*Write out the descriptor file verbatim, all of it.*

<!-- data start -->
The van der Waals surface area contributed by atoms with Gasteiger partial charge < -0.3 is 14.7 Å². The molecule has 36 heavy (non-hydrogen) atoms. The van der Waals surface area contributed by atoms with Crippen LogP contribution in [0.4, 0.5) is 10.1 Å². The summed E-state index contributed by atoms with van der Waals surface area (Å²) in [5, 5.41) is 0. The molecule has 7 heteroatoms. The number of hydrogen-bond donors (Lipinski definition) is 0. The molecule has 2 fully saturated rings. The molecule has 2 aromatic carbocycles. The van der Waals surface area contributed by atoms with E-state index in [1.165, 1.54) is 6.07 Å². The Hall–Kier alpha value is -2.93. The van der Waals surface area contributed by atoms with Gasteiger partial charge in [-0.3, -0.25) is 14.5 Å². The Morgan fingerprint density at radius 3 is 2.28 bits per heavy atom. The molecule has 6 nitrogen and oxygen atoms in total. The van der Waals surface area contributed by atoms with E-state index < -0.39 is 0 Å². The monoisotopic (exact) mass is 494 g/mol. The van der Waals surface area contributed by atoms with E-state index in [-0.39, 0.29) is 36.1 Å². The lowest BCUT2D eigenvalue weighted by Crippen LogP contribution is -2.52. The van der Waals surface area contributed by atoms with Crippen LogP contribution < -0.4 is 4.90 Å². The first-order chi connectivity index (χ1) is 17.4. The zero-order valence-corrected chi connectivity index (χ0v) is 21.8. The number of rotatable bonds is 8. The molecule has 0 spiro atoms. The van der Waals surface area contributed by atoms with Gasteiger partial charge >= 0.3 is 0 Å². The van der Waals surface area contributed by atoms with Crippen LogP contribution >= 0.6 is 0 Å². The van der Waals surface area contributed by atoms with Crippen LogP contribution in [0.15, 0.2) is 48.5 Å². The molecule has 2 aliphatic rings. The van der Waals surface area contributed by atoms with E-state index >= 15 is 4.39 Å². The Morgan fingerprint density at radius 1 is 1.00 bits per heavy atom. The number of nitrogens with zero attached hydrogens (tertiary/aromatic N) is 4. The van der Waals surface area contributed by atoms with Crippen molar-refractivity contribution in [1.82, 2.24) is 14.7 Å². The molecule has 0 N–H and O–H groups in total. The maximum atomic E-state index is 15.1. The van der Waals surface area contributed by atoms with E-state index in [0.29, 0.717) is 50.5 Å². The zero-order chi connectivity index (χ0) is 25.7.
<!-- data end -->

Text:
The van der Waals surface area contributed by atoms with Gasteiger partial charge < -0.3 is 14.7 Å². The molecule has 36 heavy (non-hydrogen) atoms. The van der Waals surface area contributed by atoms with Crippen LogP contribution in [0.4, 0.5) is 10.1 Å². The summed E-state index contributed by atoms with van der Waals surface area (Å²) in [5, 5.41) is 0. The molecule has 7 heteroatoms. The number of hydrogen-bond donors (Lipinski definition) is 0. The molecule has 2 fully saturated rings. The molecule has 2 aromatic carbocycles. The van der Waals surface area contributed by atoms with E-state index in [1.165, 1.54) is 6.07 Å². The Hall–Kier alpha value is -2.93. The van der Waals surface area contributed by atoms with Gasteiger partial charge in [-0.3, -0.25) is 14.5 Å². The Morgan fingerprint density at radius 3 is 2.28 bits per heavy atom. The molecule has 6 nitrogen and oxygen atoms in total. The van der Waals surface area contributed by atoms with E-state index < -0.39 is 0 Å². The monoisotopic (exact) mass is 494 g/mol. The van der Waals surface area contributed by atoms with E-state index in [-0.39, 0.29) is 36.1 Å². The lowest BCUT2D eigenvalue weighted by Crippen LogP contribution is -2.52. The van der Waals surface area contributed by atoms with Crippen LogP contribution < -0.4 is 4.90 Å². The first-order chi connectivity index (χ1) is 17.4. The zero-order valence-corrected chi connectivity index (χ0v) is 21.8. The number of rotatable bonds is 8. The molecule has 0 spiro atoms. The van der Waals surface area contributed by atoms with Gasteiger partial charge >= 0.3 is 0 Å². The van der Waals surface area contributed by atoms with Crippen LogP contribution >= 0.6 is 0 Å². The van der Waals surface area contributed by atoms with Crippen LogP contribution in [0.15, 0.2) is 48.5 Å². The molecule has 2 aliphatic rings. The van der Waals surface area contributed by atoms with E-state index >= 15 is 4.39 Å². The Morgan fingerprint density at radius 1 is 1.00 bits per heavy atom. The number of nitrogens with zero attached hydrogens (tertiary/aromatic N) is 4. The van der Waals surface area contributed by atoms with Crippen molar-refractivity contribution in [1.82, 2.24) is 14.7 Å². The molecule has 0 N–H and O–H groups in total. The maximum atomic E-state index is 15.1. The van der Waals surface area contributed by atoms with E-state index in [0.29, 0.717) is 50.5 Å². The zero-order chi connectivity index (χ0) is 25.7.